Upstream feeder-level structures - The ATO reiterates that it considers the use of investor level upstream debt to fund an infrastructure investment with equity could be considered a high compliance risk to the ATO. Other ATO concerns include the use of MITs and whether the Division 6C concept of control applies. The ATO is likely to allocate compliance resources to test whether there is control through conduct and/or informal understandings where an investor has a stake of 20% or more. Where an investor holds 30% or more, the ATO will definitely apply compliance resources. Restructuring and exiting of an investment The ATO has concerns if taxpayers purport to treat a particular asset as not being real property for the purposes of Division 855, but land for the purpose of Division 6C (notwithstanding the different definition of real property/land and fixtures involved). The ATO will regard this treatment as high risk from a compliance perspective and apply compliance resources. Chapter 3 Other infrastructure-related issues Chapter 3 covers other infrastructure tax issues which are broader than stapled structures and privatisations. Government grants Generally government grants are treated as assessable income under section 6-5 or 15-10. Gifted assets The ATO uses two examples covering gifted assets to present its view on the relevant tax treatment. In the example of a gift of a wharf, the value of the wharf will be assessable to the lessor at the end of the lease. The gift of an expanded network asset to the owner (i.e. through legislation) for no consideration will be assessable income to the recipient. For the party who constructed or gifted the asset, deductions may be available in certain circumstances but would generally be treated as capital in nature. Control for the purpose of Division 6C The ATO reaffirms (if not strengthens) its previously held views on its expansive reading of "trading business control" for the purposes of Division 6C /MIT rules. In particular, the ATO confirms its view that shared minority investor veto rights over operational matters like budgets/capex will constitute control. The ATO provides specific examples of particular director/ investor rights amounting, in their view, to control for the purposes of Division 6C. A further five specific examples using different investment structures and rights are used to explain the ATO's concepts of "control". Chapter 4 Areas of ATO compliance focus The current version of Chapter 4 has undergone some updates since its initial draft released in February 2016. The chapter highlights the areas of concern and will be the subject of focus by ATO compliance teams. Abuse of PPP structures The ATO outlines three specific arrangements which the ATO regards as being high risk, including an equity securitisation structure. Illegitimate use of staple structures The ATO reconfirms that the guidance in Chapter 2 on stapled structures is specific to privatisations by way of a long-term lease. For other types of stapled structure privatisations and those not of the type described in Chapter 2, the ATO will apply compliance resources to these structures. Taxpayers should refer to Taxpayer Alert 2017/1 for further details. Fracturing of control interests The ATO highlights three examples of an investor fracturing their controlling stakes. One of these examples includes an investor holding their investment through multiple investment vehicles to potentially avoid the definition of "control" for Division 6C purposes, to gain MIT status and to avoid the particular entity from being an "associate entity" for the investor under the thin capitalisation rules. The ATO considers the fracturing of control interests will give rise to a high
compliance risk. Satisfaction of MIT requirements The ATO has highlighted the issue of whether MITS or withholding MITs actually satisfy the MIT requirements, in particular the investment management activities aspects. Interposition of a Finance Co owned by Charitable Trust The ATO has concerns with certain arrangements where associate issuers and lenders interpose a finance company that is owned by a charitable trust in order to achieve section 128F requirements.
The ATO's approach in providing a draft Framework Document on how it will apply its tax compliance resources is welcomed as it facilitates consultation and transparency on many difficult and uncertain issues.
A majority of the issues raised in the Framework Document were subject to a consultation process. In many cases the technical position has been updated, but there are obvious areas of concern where significant disagreement/uncertainly exists between industry and the ATO, including: o trading business negative control and shared minority investor rights; o valuation methodology for purchase price allocation; o approaches to gearing/upstream gearing; o allocation of expenses to classes of income; o use of stapled structures. Many of the ATO views are untested with outcomes expressed that lack technical detail.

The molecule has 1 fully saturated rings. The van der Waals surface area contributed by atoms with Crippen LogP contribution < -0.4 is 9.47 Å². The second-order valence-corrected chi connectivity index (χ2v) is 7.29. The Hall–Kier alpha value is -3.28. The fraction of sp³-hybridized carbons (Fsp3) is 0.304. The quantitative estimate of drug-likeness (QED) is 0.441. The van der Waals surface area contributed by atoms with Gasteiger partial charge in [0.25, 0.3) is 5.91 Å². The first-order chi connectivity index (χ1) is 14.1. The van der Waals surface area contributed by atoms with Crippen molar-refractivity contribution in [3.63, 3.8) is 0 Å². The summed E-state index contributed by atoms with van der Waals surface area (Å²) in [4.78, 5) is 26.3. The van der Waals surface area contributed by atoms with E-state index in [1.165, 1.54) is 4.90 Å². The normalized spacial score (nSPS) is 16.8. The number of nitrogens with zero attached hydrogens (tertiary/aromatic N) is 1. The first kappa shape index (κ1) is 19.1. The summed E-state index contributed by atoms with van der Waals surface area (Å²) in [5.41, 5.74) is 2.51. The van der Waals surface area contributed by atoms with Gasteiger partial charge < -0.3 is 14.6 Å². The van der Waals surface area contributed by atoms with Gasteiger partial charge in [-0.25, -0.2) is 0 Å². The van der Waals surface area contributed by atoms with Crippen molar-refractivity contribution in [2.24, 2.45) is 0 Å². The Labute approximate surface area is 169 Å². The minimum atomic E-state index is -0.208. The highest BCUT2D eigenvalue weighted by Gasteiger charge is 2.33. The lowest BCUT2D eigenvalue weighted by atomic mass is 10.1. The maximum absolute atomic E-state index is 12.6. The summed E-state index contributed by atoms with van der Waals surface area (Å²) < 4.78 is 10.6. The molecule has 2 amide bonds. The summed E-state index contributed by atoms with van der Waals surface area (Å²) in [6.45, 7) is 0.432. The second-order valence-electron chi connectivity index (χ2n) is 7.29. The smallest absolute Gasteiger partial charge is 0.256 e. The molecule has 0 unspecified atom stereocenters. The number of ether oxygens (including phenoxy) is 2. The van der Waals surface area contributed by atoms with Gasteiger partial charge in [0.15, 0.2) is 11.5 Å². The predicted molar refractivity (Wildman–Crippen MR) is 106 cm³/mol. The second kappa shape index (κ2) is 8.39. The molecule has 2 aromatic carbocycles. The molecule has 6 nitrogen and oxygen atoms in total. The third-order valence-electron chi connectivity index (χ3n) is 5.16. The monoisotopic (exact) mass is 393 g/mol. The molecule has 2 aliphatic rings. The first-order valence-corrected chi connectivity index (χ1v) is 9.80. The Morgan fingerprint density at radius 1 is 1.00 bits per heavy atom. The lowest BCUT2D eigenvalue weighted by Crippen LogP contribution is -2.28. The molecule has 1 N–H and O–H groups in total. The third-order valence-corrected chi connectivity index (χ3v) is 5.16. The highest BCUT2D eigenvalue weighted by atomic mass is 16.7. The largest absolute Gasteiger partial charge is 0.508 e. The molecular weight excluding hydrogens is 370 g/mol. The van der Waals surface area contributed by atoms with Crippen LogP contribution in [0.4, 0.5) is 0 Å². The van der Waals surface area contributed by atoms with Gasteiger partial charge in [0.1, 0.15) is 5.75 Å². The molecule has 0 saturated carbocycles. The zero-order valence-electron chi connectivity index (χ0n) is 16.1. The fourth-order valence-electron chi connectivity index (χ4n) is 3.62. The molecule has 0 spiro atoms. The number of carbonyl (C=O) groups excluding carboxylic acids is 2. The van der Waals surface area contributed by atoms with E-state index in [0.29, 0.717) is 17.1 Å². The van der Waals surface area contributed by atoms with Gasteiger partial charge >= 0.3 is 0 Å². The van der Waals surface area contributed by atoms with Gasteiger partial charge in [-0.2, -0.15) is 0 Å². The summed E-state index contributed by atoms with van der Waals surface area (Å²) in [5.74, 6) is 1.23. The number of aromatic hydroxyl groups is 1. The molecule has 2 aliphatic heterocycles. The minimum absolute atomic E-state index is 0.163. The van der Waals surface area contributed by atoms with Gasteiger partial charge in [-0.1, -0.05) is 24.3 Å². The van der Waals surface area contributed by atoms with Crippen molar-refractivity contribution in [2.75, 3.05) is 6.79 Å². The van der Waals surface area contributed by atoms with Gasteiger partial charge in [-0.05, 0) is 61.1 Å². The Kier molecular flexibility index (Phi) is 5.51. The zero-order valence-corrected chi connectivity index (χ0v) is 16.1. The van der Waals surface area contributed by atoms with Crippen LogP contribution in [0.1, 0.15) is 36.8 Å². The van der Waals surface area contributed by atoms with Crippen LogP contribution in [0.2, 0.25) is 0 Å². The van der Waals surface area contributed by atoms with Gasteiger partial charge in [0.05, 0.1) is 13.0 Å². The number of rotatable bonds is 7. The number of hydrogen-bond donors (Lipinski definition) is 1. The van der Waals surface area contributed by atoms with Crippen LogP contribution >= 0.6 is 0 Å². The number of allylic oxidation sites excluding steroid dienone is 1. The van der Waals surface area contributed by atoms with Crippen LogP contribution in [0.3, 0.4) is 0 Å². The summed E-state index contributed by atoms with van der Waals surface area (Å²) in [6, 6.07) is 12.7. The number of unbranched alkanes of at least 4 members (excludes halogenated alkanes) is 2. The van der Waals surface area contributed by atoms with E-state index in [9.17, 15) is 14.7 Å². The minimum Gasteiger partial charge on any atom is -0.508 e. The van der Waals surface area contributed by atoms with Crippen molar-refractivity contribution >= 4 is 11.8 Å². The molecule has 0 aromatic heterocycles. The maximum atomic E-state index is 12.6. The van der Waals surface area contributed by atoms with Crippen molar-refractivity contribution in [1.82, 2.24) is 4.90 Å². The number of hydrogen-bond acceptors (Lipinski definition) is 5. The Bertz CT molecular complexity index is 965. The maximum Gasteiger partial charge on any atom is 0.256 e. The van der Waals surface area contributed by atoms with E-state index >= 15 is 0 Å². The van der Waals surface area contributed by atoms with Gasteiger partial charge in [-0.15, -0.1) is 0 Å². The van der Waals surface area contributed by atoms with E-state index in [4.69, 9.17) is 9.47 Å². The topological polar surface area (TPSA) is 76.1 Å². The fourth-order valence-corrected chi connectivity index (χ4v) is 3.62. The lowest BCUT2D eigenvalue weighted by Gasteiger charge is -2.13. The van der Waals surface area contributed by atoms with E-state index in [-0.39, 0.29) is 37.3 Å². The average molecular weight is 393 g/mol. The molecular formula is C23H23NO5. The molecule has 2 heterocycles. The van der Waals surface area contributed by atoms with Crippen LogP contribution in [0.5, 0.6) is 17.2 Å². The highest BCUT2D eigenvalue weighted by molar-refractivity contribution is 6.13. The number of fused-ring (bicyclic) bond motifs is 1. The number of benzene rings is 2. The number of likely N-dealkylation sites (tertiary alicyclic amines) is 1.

It is unclear as to whether the guidance contained in the Framework Document will be applied to existing structures and their financing or whether it will apply prospectively to new structures established. The next round of consultation on these issues will be critical to give investment certainty to investors.
In order to create certainty in privatisations, the ATO has provided guidance on the "dos and don'ts" when using stapled structures in the context of Government privatisations. Within Chapter 2, the ATO is generally accepting and comfortable with the use of stapled structures, albeit conditional on numerous prescriptive rules being adhered to on areas including valuations, cross-staple instruments, gearing levels, and upstream gearing. These matters are extensively debated during bidding processes and are critical to optimising bid pricing. Departures can lead to FIRB scrutiny and expectations of heightened compliance.
In contrast, Chapter 4 creates uncertainty as the ATO refers to Taxpayer Alert 2017/1 as the guidance on stapled structures outside of privatisations. Note that the Taxpayer Alert was not subject to public consultation. The basis for limiting the ATO's views on certain stapled structures to privatisations only is not explained.
The reluctance of the ATO to shift their view on negative control and shared minority protective rights in a trading control context is disappointing. This will be a key issue in further consultation.
The ATO has toughened its approach in many areas relating to infrastructure investment, and this will lead to increased compliance risk, tax audits, disputes and negotiation of rulings and comfort letters. Tax is still a key risk for long term deals given the propensity for tax law and tax administration changes. For investors, there will be trade-offs between bid price competitiveness and getting a low ATO risk rating.
There is much to digest in the Framework Document and we suggest clients remain active in the consultation process as the key uncertain areas are progressed, administration and guidance is updated and transitional approaches are developed.
For a deeper discussion of how these issues might affect your business, please contact:
Abhi Aggarwal, Brisbane +61 (7) 3257 5193 firstname.lastname@example.org
Kirsten Arblaster, Melbourne +61 (3) 8603 6120 email@example.com
Luke Bugden, Sydney +61 (2) 8266 4797 firstname.lastname@example.org
Mike Davidson, Sydney +61 (2) 8266 8803 email@example.com
Mark Edmonds, Sydney +61 (2) 8266 1339 firstname.lastname@example.org
Steve Ford, Sydney +61 (2) 8266 3433 email@example.com
Vaughan Lindfield, Perth +61 (8) 9238 3660 firstname.lastname@example.org
Chris McLean, Sydney +61 (2) 8266 1839 email@example.com
Hayden Scott, Brisbane +61 (2) 3257 8678 firstname.lastname@example.org
Graham Sorensen, Brisbane +61 (7) 3257 8548 email@example.com